Hardin County

A traveling replica of the Vietnam Veterans Memorial Wall is coming to Hardin County this week as part of a commemoration of the 50th anniversary of the war.

The traveling wall contains all of the names of U.S. military personnel killed during the war, and will arrive in Radcliff on Thursday. Event organizer and Vietnam veteran David Cowherd says the replica wall offers a chance for those who haven’t seen the Washington memorial to pay tribute to those who died, as well POWs and MIAs.

“They served there with us, and they are in some case family members and really close friends. So it helps with some of the healing, in my view,” said Cowherd, who served in the Navy during the war in southeast Asia.

The replica wall will be on display in Radcliff from Thursday through Sunday. Area schools are bringing students to see the wall, and a candlelight service honoring Hardin County natives killed in the Vietnam War is being held Saturday night.

Vietnam War veterans are invited to a Sunday afternoon group photo shoot in front of the traveling wall.

Flickr/Creative Commons/Vex Robotics

The Hardin County School System is preparing to host a group of international robotics teams ahead of a major competition next week in Louisville.

The VEX Robotics World Championships are being held Wednesday through Saturday at the Kentucky Expo Center and Freedom Hall. The competition features teams from elementary, middle, and high schools, as well as colleges from all across the world.

Some Central Hardin High School robotics team members will get some special practice before they head to Louisville for the championships.

Jason Neagle, with the Hardin County Schools Early College and Career Center, says fifteen teams from China and Singapore will spend Monday and Tuesday in Elizabethtown, where they will practice their robotics and engineering programs.

“Our students are going to get the opportunity to work alongside with them. The Chinese teams are some of the top-ranked teams in the world, and we have some Top-30 ranked teams as well.”

Two Elizabethtown cancer doctors are being sued for allegedly extending chemotherapy treatments in order to make more money.

Six former patients and the estates representing two other patients are suing Doctors Yusef Deshmukh and Rafiq Rahman, accusing the two of diluting the drugs used to treat their cancers, so that the treatment period would be made longer. The Courier-Journal reports the alleged actions by the doctors between 2006 and 2014 allowed them to improperly bill Medicaid and other programs for reimbursements.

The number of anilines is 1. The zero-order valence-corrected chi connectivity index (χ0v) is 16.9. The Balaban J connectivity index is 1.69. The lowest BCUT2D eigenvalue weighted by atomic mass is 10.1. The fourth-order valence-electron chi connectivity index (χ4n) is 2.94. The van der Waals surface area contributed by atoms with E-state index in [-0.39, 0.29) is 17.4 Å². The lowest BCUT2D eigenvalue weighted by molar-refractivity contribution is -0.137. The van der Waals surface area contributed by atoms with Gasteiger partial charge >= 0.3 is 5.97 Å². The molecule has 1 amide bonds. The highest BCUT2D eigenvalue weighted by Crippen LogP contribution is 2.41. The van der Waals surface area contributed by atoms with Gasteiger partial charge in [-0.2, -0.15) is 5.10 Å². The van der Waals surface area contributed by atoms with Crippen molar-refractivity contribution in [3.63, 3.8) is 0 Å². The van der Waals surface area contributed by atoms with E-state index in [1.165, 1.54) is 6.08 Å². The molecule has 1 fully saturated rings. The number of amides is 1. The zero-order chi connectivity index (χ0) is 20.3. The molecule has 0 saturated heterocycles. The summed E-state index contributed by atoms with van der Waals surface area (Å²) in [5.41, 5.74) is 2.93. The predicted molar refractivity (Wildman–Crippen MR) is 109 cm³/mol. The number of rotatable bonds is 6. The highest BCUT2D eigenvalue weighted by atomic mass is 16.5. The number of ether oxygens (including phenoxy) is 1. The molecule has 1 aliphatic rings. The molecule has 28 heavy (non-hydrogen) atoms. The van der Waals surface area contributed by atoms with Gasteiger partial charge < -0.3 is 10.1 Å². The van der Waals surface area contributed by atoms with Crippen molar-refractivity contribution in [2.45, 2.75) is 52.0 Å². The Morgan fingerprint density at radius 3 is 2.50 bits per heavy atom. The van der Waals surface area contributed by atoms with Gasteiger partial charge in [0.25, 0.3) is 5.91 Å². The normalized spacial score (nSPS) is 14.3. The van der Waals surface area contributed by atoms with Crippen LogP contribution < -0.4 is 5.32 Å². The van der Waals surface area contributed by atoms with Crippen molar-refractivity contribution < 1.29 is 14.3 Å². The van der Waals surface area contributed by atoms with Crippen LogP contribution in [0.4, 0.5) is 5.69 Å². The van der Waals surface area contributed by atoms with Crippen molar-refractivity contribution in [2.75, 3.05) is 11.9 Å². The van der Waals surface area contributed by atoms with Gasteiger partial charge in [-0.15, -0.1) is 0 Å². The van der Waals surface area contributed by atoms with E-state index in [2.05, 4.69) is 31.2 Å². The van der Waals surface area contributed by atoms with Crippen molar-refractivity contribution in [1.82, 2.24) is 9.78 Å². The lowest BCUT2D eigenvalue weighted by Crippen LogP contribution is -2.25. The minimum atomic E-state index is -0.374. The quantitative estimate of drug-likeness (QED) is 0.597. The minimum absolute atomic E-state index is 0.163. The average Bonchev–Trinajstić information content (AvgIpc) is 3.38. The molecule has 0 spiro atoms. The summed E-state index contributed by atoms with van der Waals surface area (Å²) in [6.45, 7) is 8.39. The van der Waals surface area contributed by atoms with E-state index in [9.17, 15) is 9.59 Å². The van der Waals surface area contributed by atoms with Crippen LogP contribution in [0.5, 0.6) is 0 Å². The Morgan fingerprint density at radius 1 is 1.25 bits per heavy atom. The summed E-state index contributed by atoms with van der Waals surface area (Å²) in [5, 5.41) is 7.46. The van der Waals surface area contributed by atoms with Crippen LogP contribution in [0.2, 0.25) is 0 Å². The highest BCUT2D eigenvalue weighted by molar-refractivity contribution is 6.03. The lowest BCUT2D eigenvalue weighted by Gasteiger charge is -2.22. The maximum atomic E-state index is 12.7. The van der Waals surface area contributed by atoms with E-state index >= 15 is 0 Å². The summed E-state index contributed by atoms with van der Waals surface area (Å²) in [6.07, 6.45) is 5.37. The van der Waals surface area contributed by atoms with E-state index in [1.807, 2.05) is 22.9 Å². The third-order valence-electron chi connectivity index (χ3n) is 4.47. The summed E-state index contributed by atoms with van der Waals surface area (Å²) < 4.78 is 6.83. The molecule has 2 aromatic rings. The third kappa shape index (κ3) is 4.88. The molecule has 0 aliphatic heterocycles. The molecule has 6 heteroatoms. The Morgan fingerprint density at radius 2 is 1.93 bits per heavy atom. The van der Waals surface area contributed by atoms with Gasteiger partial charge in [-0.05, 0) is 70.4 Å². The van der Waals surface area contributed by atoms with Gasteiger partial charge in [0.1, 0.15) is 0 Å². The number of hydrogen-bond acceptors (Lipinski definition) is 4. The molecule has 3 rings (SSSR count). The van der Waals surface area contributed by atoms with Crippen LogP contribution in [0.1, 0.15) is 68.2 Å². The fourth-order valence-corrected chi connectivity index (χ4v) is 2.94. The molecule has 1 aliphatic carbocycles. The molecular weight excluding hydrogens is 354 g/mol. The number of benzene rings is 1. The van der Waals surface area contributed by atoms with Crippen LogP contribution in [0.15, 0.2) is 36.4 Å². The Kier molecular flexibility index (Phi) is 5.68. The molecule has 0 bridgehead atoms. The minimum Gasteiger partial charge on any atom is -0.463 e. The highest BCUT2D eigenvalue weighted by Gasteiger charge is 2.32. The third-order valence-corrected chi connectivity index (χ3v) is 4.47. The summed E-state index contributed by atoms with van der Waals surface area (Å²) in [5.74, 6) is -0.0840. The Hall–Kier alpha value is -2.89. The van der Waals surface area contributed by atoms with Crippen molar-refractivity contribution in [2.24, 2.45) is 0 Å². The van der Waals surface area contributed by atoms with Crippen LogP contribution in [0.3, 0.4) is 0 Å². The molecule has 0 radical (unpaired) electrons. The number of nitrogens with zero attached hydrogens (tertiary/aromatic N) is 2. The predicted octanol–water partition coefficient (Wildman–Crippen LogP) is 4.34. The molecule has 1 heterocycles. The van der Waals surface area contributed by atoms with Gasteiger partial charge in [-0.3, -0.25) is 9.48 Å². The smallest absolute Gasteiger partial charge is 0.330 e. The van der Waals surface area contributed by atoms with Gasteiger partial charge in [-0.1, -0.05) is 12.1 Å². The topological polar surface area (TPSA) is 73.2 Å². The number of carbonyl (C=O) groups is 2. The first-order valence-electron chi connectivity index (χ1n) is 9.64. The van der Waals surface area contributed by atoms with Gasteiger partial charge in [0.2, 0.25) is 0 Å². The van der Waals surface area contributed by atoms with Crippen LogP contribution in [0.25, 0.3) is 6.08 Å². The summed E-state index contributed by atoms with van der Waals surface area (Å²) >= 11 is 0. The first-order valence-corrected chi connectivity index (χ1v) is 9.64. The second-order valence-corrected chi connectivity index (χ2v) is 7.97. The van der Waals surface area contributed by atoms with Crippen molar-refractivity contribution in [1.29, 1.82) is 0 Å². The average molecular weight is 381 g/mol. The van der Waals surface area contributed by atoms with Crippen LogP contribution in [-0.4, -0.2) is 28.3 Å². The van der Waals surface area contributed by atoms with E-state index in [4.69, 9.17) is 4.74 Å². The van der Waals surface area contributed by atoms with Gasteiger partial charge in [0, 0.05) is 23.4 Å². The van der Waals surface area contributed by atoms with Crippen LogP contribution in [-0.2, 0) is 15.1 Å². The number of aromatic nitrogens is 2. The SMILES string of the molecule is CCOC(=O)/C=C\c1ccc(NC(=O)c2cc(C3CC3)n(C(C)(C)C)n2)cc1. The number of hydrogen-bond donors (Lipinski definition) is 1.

Deshmukh and Rahman are already under investigation by the Kentucky Board of Medical Licensure related to the allegations.

The suit asks for unspecified damages and says the patients were made to unnecessarily retain catheters and ports inside their bodies.

The defendants have not yet filed a legal response to the suit. Meanwhile, the doctors accused in the suit are allowed to continue their practice, and their clinic remains open.

Someone has paid $28,050 for the right to purchase the first bottle of bourbon produced in Hardin County in nearly 125 years. 

Boundary Oak Distillery churned out its first batch of bourbon this month and held an online auction to sell barrel sponsorships. 

Boundary Oak Master Distiller Brent Goodin says the product inside that barrel should be top quality, when it’s ready to drink in two years.

“We have a very unique distillery in the fact that all of our water comes a spring-fed source. Our grains are all here from Hardin County,” said Goodin. “We think along with those natural aspects of our distillery, along with our wonderful grains that we have here locally, we can make a very superior, high-quality bourbon.”

Goodin says a change in law has made it easier for craft distillers to exist. The $28,000 paid by the auction winner is believed to be one of the top prices ever paid for a Kentucky bourbon.

Four Kentucky children remain hospitalized after suffering an apparent E. coli infection. The cluster of cases is being investigated by the Lincoln Trail District Health Department based in Elizabethtown.